Standard Events Explained: Part 1 – Onboarding
In my last post, I wrote about our new Standard Events package, which we’ve designed to make deep analysis of your game insanely simple. Now, I am glad to announce that the Standard Events package is available through our asset store.
As I wrote, Standard Events are organized into five categories:
Today, I want to dive into the first group of Standard Events: Onboarding, or, as it’s often called, the First-Time User Experience (FTUE).
Events in the Onboarding group
Player’s first voluntary click/interaction with the game
Player started a tutorial
Player completed a tutorial
step_index (required)tutorial_id (optional)
Player completed a step within a tutorial
Player skipped past a tutorial
At a glance, it appears that these events focus primarily on tutorials, but the real message here is this: first-time user experience is critical. Basically, if your players don’t get past the FTUE, nothing else really matters.
So what questions are we answering?
Every event you track should be tied to questions you want to be answered. The key question here is “how well are my players’ onboarding?” Knowing the answer to this question is critical to a successful game.
Let’s go through these events one-by-one:
Question: Do players get past my first screen? Sometimes they don’t. Maybe the game crashed shortly after loading, maybe they lost interest. You may never know without instrumenting this event.
Place first_interaction on any button or control that represents the user’s first voluntary action in the game (you can optionally add an action_id to track precisely which button was clicked). If players aren’t getting past my first screen, there may be a problem with the artwork or users may be getting confused by my UI, or maybe my game is crashing.
Many games start with a tutorial, which often forms the backbone of the FTUE. Hopefully, it’s self-explanatory that we implement tutorial_start where the tutorial begins. Some games have multiple tutorials. All tutorial events accept an optional tutorial_id parameter, allowing us to track info for each tutorial independently.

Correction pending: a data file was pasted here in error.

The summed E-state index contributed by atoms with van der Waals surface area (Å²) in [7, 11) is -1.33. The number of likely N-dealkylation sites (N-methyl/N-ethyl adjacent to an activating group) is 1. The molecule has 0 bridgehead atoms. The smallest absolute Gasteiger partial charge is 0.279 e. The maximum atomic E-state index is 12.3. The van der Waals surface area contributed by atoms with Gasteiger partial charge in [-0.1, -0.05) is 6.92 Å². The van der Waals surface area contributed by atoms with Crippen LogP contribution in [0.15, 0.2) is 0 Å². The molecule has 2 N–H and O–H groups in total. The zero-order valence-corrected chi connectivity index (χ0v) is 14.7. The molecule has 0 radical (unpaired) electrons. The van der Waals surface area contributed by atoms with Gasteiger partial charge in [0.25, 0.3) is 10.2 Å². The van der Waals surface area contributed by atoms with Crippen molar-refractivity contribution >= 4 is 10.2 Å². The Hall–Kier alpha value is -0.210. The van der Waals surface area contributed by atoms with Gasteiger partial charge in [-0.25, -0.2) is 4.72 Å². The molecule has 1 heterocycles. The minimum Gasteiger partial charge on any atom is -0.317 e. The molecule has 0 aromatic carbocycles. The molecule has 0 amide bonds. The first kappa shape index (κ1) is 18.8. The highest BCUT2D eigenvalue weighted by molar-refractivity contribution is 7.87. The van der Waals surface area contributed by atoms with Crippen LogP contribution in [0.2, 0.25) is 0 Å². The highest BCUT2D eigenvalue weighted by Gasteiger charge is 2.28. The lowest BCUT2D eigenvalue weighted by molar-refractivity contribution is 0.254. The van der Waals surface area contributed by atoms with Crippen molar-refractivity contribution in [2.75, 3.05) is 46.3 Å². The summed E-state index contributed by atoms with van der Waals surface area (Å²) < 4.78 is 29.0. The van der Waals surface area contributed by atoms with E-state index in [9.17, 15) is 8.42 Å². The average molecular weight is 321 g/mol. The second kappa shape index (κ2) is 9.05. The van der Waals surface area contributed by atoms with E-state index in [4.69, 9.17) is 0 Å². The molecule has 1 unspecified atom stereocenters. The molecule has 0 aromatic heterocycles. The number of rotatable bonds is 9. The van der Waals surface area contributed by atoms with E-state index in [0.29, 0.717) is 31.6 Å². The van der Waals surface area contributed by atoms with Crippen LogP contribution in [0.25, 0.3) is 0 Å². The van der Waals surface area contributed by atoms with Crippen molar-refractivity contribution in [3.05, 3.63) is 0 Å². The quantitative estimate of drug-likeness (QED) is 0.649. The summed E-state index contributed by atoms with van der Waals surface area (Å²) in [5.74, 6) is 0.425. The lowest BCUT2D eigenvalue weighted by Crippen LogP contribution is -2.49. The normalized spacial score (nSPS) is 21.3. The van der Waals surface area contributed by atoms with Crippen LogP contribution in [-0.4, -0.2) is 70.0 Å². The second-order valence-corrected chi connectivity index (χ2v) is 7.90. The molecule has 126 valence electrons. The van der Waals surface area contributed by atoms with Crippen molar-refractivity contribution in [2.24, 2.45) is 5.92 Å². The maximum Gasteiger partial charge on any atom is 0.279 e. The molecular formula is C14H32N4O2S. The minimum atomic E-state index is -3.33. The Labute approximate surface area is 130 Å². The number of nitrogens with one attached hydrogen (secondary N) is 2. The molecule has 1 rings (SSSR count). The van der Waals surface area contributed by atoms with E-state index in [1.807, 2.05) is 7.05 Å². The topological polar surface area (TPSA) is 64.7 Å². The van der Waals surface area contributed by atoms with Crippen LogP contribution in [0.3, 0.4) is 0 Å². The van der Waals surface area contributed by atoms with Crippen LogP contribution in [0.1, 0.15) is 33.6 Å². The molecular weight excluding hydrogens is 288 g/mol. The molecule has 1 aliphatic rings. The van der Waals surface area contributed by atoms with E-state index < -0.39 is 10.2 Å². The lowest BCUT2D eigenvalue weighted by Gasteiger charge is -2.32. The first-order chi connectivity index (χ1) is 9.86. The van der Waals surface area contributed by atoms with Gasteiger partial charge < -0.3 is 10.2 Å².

The analog of tutorial_start, the tutorial_complete event indicates when my tutorial ends. The difference between starts and completes gives us a clear indication as to how effectively our users are getting through the first chapter of the gameplay experience.
It’s often helpful to be more specific about how far my players get in a tutorial. Doing so helps pinpoint where they get lost during this critical phase of play. The tutorial_step event requires you to pass in a step_index (int) parameter to identify how far players progress through the tutorial. Used in combination with tutorial_start and tutorial_complete, this event forms the basis of an “onboarding funnel,” which I discuss below.
If I put time and money into something, and players are skipping past it, that’s something I need to understand. Knowing that users are bypassing my FTUE is fundamental. Maybe my game is so self-explanatory that users don’t need a tutorial. Or maybe they’re bored. What if they’re getting stuck? Whatever the reason, if we allow players to skip our tutorial, we should log how often they do so with a tutorial_skip event.
What should I do with the Onboarding events I collect?
One great way to leverage FTUE events is to create an onboarding funnel. A funnel is a great analytics tool that simply shows how far players get in any linear experience (like a tutorial!). If we’ve implemented all the events above, a typical onboarding funnel would have steps like this:
tutorial_step (step_index: 1)
tutorial_step (step_index: 2)
tutorial_step (step_index: 3)
And the output in the Funnel Analyzer might look like this:
If I saw these results in my onboarding funnel, I would be very worried and would want to address this right away. A certain amount of natural degradation is normal…a few players perhaps weren’t enjoying themselves. There’s a slightly larger-than-expected drop after the first tutorial step. But the drop-off between steps two and three is huge. We lost more than half our players there. Now, I don’t know exactly why that happened yet, but I’d want to focus a lot of energy here to figure it out and release a fix.
Additionally, we can chart the number of tutorial_start, tutorial_complete, and tutorial_skip events in the Data Explorer to identify how often the tutorial gets skipped. If our tutorial is skipped a lot, that might point to a tutorial that’s too long or too obvious, things we’d want to address.
By seeing how far players get in your FTUE funnel, you can quickly gain insights into where there may be unnecessary friction that causes players to churn (i.e., leave your game).
But wait! There’s more!
In the next installment, we’ll cover two other ways that players move around your game: progression (or how far do they get through your game?), and navigation (or what application screens do they visit?). In the final installment, we’ll delve into monetization and engagement.
To read the full article visit Unity Feed
Standard Events Explained: Part 1 – Onboarding